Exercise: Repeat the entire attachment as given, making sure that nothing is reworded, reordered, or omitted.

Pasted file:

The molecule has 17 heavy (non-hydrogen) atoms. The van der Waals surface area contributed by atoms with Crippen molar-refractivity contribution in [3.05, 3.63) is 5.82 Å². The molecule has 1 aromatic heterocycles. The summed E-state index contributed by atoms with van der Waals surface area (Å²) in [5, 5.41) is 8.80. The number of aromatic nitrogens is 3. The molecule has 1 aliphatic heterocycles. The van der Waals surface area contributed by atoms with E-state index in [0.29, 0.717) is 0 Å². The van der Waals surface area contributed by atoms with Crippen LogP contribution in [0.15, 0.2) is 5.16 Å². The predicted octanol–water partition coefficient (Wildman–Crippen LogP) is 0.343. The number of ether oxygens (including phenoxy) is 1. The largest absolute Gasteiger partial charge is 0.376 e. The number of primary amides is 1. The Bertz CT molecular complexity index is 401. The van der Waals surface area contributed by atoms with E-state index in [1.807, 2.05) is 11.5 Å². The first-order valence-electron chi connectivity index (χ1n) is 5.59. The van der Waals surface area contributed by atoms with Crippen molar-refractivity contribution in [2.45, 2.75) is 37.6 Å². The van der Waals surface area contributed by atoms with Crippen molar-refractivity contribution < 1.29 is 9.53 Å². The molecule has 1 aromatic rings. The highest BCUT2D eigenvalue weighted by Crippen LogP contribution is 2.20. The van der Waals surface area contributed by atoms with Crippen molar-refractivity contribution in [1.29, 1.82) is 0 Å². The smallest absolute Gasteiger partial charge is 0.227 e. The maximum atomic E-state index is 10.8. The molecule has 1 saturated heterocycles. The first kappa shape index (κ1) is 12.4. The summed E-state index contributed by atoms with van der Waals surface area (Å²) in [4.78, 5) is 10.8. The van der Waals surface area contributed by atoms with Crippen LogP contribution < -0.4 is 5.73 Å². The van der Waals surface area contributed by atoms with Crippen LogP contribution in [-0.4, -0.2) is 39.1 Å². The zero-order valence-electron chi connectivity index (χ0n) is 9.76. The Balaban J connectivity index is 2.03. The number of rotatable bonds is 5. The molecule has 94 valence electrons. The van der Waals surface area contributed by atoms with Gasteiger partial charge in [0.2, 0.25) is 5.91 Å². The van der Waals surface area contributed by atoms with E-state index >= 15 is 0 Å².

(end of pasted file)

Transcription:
The molecule has 17 heavy (non-hydrogen) atoms. The van der Waals surface area contributed by atoms with Crippen molar-refractivity contribution in [3.05, 3.63) is 5.82 Å². The molecule has 1 aromatic heterocycles. The summed E-state index contributed by atoms with van der Waals surface area (Å²) in [5, 5.41) is 8.80. The number of aromatic nitrogens is 3. The molecule has 1 aliphatic heterocycles. The van der Waals surface area contributed by atoms with E-state index in [0.29, 0.717) is 0 Å². The van der Waals surface area contributed by atoms with Crippen LogP contribution in [0.15, 0.2) is 5.16 Å². The predicted octanol–water partition coefficient (Wildman–Crippen LogP) is 0.343. The number of ether oxygens (including phenoxy) is 1. The largest absolute Gasteiger partial charge is 0.376 e. The number of primary amides is 1. The Bertz CT molecular complexity index is 401. The van der Waals surface area contributed by atoms with E-state index in [1.807, 2.05) is 11.5 Å². The first-order valence-electron chi connectivity index (χ1n) is 5.59. The van der Waals surface area contributed by atoms with Crippen molar-refractivity contribution in [2.45, 2.75) is 37.6 Å². The van der Waals surface area contributed by atoms with Crippen molar-refractivity contribution < 1.29 is 9.53 Å². The molecule has 1 aromatic rings. The highest BCUT2D eigenvalue weighted by Crippen LogP contribution is 2.20. The van der Waals surface area contributed by atoms with Crippen molar-refractivity contribution in [1.29, 1.82) is 0 Å². The smallest absolute Gasteiger partial charge is 0.227 e. The maximum atomic E-state index is 10.8. The molecule has 1 saturated heterocycles. The first kappa shape index (κ1) is 12.4. The summed E-state index contributed by atoms with van der Waals surface area (Å²) in [4.78, 5) is 10.8. The van der Waals surface area contributed by atoms with Crippen LogP contribution < -0.4 is 5.73 Å². The van der Waals surface area contributed by atoms with Crippen LogP contribution in [-0.4, -0.2) is 39.1 Å². The zero-order valence-electron chi connectivity index (χ0n) is 9.76. The Balaban J connectivity index is 2.03. The number of rotatable bonds is 5. The molecule has 94 valence electrons. The van der Waals surface area contributed by atoms with Gasteiger partial charge in [0.2, 0.25) is 5.91 Å². The van der Waals surface area contributed by atoms with E-state index >= 15 is 0 Å².